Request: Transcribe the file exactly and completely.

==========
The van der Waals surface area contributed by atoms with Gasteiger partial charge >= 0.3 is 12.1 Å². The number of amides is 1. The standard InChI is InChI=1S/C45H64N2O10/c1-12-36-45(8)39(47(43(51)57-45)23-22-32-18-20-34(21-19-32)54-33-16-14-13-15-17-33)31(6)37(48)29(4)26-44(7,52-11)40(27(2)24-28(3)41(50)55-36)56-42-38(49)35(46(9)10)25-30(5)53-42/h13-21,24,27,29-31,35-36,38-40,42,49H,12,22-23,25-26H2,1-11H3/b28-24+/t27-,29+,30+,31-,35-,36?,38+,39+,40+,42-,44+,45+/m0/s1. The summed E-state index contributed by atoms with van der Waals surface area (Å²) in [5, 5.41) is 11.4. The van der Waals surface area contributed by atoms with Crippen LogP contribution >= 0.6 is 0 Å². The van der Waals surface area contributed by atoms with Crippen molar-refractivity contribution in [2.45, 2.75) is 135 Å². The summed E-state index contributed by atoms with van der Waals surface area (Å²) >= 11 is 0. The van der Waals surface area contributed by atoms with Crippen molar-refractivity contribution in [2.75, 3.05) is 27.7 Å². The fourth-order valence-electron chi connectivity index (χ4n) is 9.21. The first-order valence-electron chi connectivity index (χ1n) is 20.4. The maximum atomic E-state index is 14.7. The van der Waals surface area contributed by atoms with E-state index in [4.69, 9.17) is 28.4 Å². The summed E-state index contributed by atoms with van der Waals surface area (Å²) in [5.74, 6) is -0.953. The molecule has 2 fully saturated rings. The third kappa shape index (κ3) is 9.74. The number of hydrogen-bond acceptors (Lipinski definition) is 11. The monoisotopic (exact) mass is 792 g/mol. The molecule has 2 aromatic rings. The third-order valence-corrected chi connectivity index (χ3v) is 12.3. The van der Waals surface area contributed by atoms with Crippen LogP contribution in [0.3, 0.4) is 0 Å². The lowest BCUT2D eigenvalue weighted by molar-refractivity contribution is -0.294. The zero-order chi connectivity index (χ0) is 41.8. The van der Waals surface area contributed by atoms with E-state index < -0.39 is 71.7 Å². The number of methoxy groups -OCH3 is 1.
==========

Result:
The van der Waals surface area contributed by atoms with Gasteiger partial charge >= 0.3 is 12.1 Å². The number of amides is 1. The standard InChI is InChI=1S/C45H64N2O10/c1-12-36-45(8)39(47(43(51)57-45)23-22-32-18-20-34(21-19-32)54-33-16-14-13-15-17-33)31(6)37(48)29(4)26-44(7,52-11)40(27(2)24-28(3)41(50)55-36)56-42-38(49)35(46(9)10)25-30(5)53-42/h13-21,24,27,29-31,35-36,38-40,42,49H,12,22-23,25-26H2,1-11H3/b28-24+/t27-,29+,30+,31-,35-,36?,38+,39+,40+,42-,44+,45+/m0/s1. The summed E-state index contributed by atoms with van der Waals surface area (Å²) in [5, 5.41) is 11.4. The van der Waals surface area contributed by atoms with Crippen LogP contribution >= 0.6 is 0 Å². The van der Waals surface area contributed by atoms with Crippen molar-refractivity contribution in [2.45, 2.75) is 135 Å². The summed E-state index contributed by atoms with van der Waals surface area (Å²) >= 11 is 0. The van der Waals surface area contributed by atoms with Crippen molar-refractivity contribution in [2.75, 3.05) is 27.7 Å². The fourth-order valence-electron chi connectivity index (χ4n) is 9.21. The first-order valence-electron chi connectivity index (χ1n) is 20.4. The maximum atomic E-state index is 14.7. The van der Waals surface area contributed by atoms with E-state index in [4.69, 9.17) is 28.4 Å². The summed E-state index contributed by atoms with van der Waals surface area (Å²) in [5.74, 6) is -0.953. The molecule has 2 fully saturated rings. The third kappa shape index (κ3) is 9.74. The number of hydrogen-bond acceptors (Lipinski definition) is 11. The monoisotopic (exact) mass is 792 g/mol. The molecule has 2 aromatic rings. The third-order valence-corrected chi connectivity index (χ3v) is 12.3. The van der Waals surface area contributed by atoms with Crippen LogP contribution in [0.3, 0.4) is 0 Å². The lowest BCUT2D eigenvalue weighted by molar-refractivity contribution is -0.294. The zero-order chi connectivity index (χ0) is 41.8. The van der Waals surface area contributed by atoms with E-state index < -0.39 is 71.7 Å². The number of methoxy groups -OCH3 is 1.